Whether a complaint fails to state a claim under Section 1915(e)(2)(B)(ii) is governed by the same standard applicable to motions to dismiss under Federal Rule of Civil Procedure 12(b)(6). Thompson v. Rundle, 393 F. App'x 675, 678 (11th Cir. 2010). Under that standard, this Court must determine whether the complaint contains “sufficient factual matter, accepted as true, to ‘state a claim to relief that is plausible on its face.'” Ashcroft v. Iqbal, 556 U.S. 662, 678 (2009) (quoting Bell Atl. Corp. v. Twombly, 550 U.S. 544, 570 (2007)). A plaintiff must assert “more than labels and conclusions, and a formulaic recitation of the elements of a cause of action will not” suffice. Twombly, 550 U.S. at 555. Section 1915 also “accords judges not only the authority to dismiss a claim based on an indisputably meritless legal theory, but also the unusual power to pierce the veil of the complaint's factual allegations and dismiss those claims whose factual contentions are clearly baseless.” Bilal, 251 F.3d at 1349 (quoting Neitzke v. Williams, 490 U.S. 319, 327 (1989)).

         In its analysis, the Court will abide by the long-standing principle that the pleadings of unrepresented parties are held to a less stringent standard than those drafted by attorneys and, therefore, must be liberally construed. Haines v. Kerner, 404 U.S. 519, 520 (1972); Boxer X v. Harris, 437 F.3d 1107, 1110 (11th Cir. 2006) (“Pro se pleadings are held to a less stringent standard than pleadings drafted by attorneys . . . .”) (quoting Hughes v. Lott, 350 F.3d 1157, 1160 (11th Cir. 2003)). However, Plaintiff's unrepresented status will not excuse mistakes regarding procedural rules. McNeil v. United States, 508 U.S. 106, 113 (1993) (“We have never suggested that procedural rules in ordinary civil litigation should be interpreted so as to excuse mistakes by those who proceed without counsel.”).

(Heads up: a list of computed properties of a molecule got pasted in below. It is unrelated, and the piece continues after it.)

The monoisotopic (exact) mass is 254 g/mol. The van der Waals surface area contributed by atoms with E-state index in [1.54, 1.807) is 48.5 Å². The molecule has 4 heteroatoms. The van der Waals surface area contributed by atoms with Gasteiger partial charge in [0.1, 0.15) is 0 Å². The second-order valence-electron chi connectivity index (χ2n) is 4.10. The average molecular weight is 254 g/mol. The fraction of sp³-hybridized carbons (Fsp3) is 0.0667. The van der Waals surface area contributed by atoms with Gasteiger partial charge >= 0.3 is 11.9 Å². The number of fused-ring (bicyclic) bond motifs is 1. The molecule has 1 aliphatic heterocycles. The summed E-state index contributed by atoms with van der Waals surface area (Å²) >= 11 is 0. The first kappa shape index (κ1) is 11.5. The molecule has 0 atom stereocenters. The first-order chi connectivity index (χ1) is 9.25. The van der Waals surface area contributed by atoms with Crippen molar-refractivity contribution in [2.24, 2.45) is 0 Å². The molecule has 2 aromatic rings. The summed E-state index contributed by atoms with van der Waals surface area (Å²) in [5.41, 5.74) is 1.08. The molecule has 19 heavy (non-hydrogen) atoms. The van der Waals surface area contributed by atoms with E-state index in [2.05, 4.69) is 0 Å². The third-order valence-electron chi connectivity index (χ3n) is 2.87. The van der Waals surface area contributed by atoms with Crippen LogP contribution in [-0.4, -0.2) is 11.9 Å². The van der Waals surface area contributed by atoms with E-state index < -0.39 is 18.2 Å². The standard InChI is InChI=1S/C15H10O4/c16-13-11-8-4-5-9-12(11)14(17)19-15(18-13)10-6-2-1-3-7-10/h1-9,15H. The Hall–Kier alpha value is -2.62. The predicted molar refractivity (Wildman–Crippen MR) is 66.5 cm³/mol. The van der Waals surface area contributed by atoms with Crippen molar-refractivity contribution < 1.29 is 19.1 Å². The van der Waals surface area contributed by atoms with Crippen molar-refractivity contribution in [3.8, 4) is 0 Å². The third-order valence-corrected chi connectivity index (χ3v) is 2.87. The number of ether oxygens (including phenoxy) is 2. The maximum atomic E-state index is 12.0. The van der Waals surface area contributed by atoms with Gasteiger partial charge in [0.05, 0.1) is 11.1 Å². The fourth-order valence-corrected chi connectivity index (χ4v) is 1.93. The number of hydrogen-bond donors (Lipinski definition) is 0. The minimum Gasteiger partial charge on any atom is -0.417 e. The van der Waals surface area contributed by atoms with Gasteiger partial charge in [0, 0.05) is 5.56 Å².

DISCUSSION

         I. Dismissal of Complaint Pursuant to Section 1915(g)

         Plaintiff clearly qualifies as a “three-striker” under 28 U.S.C. § 1915(g) of the Prison Litigation Reform Act. 28 U.S.C. § 1915(g). This provision states:

In no event shall a prisoner bring a civil action or appeal a judgment in a civil action or proceeding under this section if the prisoner has, on 3 or more prior occasions, while incarcerated or detained in any facility, brought an action or appeal in a court of the United States that was dismissed on the grounds that it is frivolous, malicious, or fails to state a claim upon which relief may be granted, unless the prisoner is under imminent danger of serious physical injury.

28 U.S.C. § 1915(g). Furthermore, dismissals for providing false filing-history information and failing to comply with court orders both fall under the category of “abuse of the judicial process, ” which the Eleventh Circuit Court of Appeals has held to be a “strike-worthy” form of dismissal under § ...